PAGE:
In 1788 the principal landowners in Heap were William Bamford, James Starky, Mrs. Nuttall, the executors of John Lancashire, the executors of Samuel Howorth, and John Partington. (fn. 31)
HEYWOOD gave a surname to a widely-spread family. (fn. 32) Adam de Bury granted to Peter de Heywood certain lands at a rent of 2s.; should Adam's pigs enter the wood of Heywood in mast time, Peter was to be at liberty to drive them out. (fn. 33) The estate descended regularly to Robert Heywood, who died on 19 March 1543–4, holding Heywood of the Earl of Derby in socage by the ancient rent of 2s., payable at St. Oswald's feast-day. James his brother and heir was forty years of age. (fn. 34) The next notable possessor of the estate is Peter Heywood, who in the Civil War was at first a captain for the Parliament, but went over to the king's side, (fn. 35) his lands being sequestrated. (fn. 36) His son Robert recorded a short pedigree in 1664, (fn. 37) and was succeeded by his son Peter, and grandson Robert, a clergyman. The last-named Robert in 1717 sold Heywood to John Starky of Rochdale, (fn. 38) whose grandson James Starky died in 1846 without issue. (fn. 39)
Richard Milnes was a freeholder in Heywood in 1600. (fn. 40)
A declaration by adherents to the Commonwealth in 1650–1 is extant. (fn. 41)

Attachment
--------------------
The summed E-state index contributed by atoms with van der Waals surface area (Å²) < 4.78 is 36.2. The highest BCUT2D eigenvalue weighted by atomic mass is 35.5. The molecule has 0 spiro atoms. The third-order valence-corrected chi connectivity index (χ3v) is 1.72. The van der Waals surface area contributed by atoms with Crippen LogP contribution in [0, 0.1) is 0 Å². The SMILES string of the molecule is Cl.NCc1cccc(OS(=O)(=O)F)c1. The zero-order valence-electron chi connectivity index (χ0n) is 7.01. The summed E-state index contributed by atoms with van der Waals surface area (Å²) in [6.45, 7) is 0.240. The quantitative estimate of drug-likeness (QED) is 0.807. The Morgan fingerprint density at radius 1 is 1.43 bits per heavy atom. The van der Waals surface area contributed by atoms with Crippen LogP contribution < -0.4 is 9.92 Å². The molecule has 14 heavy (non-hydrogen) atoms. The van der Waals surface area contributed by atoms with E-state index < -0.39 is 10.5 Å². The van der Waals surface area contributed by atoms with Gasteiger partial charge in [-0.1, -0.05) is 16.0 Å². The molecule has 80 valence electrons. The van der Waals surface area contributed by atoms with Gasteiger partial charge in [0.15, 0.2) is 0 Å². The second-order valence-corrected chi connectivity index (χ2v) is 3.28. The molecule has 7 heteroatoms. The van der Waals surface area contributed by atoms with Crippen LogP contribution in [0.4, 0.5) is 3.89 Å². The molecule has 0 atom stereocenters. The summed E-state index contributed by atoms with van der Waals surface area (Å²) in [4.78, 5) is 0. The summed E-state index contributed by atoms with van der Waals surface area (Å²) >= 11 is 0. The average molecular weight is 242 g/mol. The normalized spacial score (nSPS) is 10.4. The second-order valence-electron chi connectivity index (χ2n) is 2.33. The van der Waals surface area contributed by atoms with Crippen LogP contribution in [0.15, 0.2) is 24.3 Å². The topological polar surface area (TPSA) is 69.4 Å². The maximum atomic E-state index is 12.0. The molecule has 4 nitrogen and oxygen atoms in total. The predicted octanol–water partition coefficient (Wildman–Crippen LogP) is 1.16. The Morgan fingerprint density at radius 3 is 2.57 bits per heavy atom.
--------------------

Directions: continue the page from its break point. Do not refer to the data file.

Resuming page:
Towards the end of the 18 th century Heywood began to grow into a town. Several cotton mills were established about 1780, (fn. 42) and the manufacture has continued to advance, while other trades have been added. (fn. 43) A branch of the Rochdale and Manchester Canal was brought to the town in 1830. The station at Bluepits on the Lancashire and Yorkshire Company's line from Manchester to Rochdale was opened in 1839 for the convenience of Heywood people, who were conveyed to and from the town by a packet-boat on the canal. The railway was extended to Heywood itself in 1841. A gas-lighting Act was obtained in 1826, but the town was not lighted till 1851. A local board was established in 1864, (fn. 44) and in 1867 the district was extended and renamed Heywood. (fn. 45) In 1881 the borough was incorporated; (fn. 46) the area now includes parts of Heap, Hopwood, Pilsworth, Birtle-with-Bamford, and Castleton, (fn. 47) and in 1894 this area was made a civil parish, the old township limits being abolished. (fn. 48) The town is governed by a mayor and council of six aldermen and eighteen councillors, elected by three wards—North, South, and West. (fn. 49) The gasworks are now owned by the Corporation, and the water supply, formerly owned by it, is now the property of the Heywood and Middleton Joint Water Board, formed in 1898. The corporation also own the free library, opened in 1873; the Queen's Park, 1879, the land a gift from Queen Victoria; (fn. 50) an infectious diseases hospital in Birtle; and a cemetery in Castleton. There is a bench of magistrates for the borough. There are a weekly market (fn. 51) on Friday, and fairs in April, August, and October. (fn. 52) A Mechanics' Institute, formed in 1840, existed more than thirty years. There are two newspapers—the Advertiser and the News—issued on Friday. (fn. 53)